In Australia, however, league racing never took off. There are a number of reasons that might explain this, chief amongst them that their premier talent - exactly the ones you might expect to keep hold of by forming a professional league - jumped on a ship to the mother country, where there were richer pickings to be found. It also doesn't help that Australia is a huge country, and its major settlements few and far between. The top league of one of its national games - Australian Rules Football - was predominantly a Victoria State league until the recent past, and without the backing of major sponsors and television contracts, it's unlikely that national leagues would have taken off in any sport down under.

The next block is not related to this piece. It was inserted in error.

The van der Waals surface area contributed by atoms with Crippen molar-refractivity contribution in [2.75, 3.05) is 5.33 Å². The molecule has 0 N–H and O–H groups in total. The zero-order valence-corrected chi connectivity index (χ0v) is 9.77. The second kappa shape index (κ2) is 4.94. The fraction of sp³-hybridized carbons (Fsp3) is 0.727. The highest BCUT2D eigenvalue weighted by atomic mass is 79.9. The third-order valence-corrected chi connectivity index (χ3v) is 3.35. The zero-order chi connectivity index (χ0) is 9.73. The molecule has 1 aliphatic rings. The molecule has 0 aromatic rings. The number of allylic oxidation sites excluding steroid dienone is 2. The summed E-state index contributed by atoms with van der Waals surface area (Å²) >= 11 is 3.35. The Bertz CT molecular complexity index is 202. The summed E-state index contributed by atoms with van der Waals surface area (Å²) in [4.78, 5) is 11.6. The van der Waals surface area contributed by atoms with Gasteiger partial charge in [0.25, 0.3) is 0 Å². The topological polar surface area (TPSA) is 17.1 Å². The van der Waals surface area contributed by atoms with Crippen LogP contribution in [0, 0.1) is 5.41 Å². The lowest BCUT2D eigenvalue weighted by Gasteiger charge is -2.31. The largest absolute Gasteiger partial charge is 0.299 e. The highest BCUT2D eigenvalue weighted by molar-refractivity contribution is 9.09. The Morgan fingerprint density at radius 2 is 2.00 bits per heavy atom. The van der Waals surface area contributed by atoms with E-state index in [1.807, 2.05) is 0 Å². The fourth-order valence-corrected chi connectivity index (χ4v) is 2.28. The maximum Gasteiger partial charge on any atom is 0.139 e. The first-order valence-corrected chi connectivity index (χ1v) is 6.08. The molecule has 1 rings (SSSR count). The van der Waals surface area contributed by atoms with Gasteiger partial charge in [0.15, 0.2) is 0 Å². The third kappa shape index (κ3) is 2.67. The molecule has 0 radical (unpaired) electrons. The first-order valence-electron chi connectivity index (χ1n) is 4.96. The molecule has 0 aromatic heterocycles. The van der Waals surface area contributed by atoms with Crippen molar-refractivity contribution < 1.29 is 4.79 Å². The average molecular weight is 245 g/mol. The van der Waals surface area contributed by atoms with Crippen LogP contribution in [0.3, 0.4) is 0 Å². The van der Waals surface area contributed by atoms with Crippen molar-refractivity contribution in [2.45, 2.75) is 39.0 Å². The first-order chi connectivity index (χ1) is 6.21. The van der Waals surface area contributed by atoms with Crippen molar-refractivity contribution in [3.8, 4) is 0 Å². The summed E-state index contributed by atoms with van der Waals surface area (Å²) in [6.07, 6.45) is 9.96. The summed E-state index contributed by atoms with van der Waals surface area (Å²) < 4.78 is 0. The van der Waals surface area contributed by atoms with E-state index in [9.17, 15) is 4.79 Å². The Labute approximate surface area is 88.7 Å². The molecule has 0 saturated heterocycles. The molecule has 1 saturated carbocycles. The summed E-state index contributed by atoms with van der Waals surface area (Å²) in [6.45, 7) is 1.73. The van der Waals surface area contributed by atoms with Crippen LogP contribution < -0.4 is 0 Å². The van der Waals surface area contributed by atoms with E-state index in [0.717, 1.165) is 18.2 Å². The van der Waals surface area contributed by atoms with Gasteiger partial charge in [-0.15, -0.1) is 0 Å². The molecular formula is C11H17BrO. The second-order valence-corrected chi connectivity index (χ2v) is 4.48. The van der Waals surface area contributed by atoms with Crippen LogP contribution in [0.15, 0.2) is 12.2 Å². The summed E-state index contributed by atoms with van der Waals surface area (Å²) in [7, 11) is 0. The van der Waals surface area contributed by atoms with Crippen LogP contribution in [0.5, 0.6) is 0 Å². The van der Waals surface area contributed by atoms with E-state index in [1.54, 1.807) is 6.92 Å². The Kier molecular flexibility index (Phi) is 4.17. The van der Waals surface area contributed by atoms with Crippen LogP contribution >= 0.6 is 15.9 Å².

With the decline in interest in our sport worldwide (and, yes, even Polish crowds are down on Communist times, even if today's sponsorship and revenue would have been beyond the wildest dreams of Zenon Plech and his compatriots), a simple answer to "why isn't there league speedway in Australia?" is, "if it were possible, it would have happened before now." Although distance is something of an issue, at least inter-state, there are enough meetings promoted in most states that a league campaign could be viable. In New South Wales, Kurri Kurri staged over a dozen meetings in the 2012/13 season, with Nepean and Gosford also promoting speedway in that state. Down in Victoria, Mildura and Undera Park stage full seasons, with Broadford chipping in to make a decent amount of meetings in that state. The real issue, then, must be of an unwillingness on the part of promoters to stage league meetings, and an assumption - correct or not - that the fans will not turn out for such events. It should also be noted that, unlike the UK and Europe, speedway in Australia (and New Zealand) is rarely bikes only, with the rest of the card often filled by sidecars (especially) and also sprint cars and other four-wheeled machines.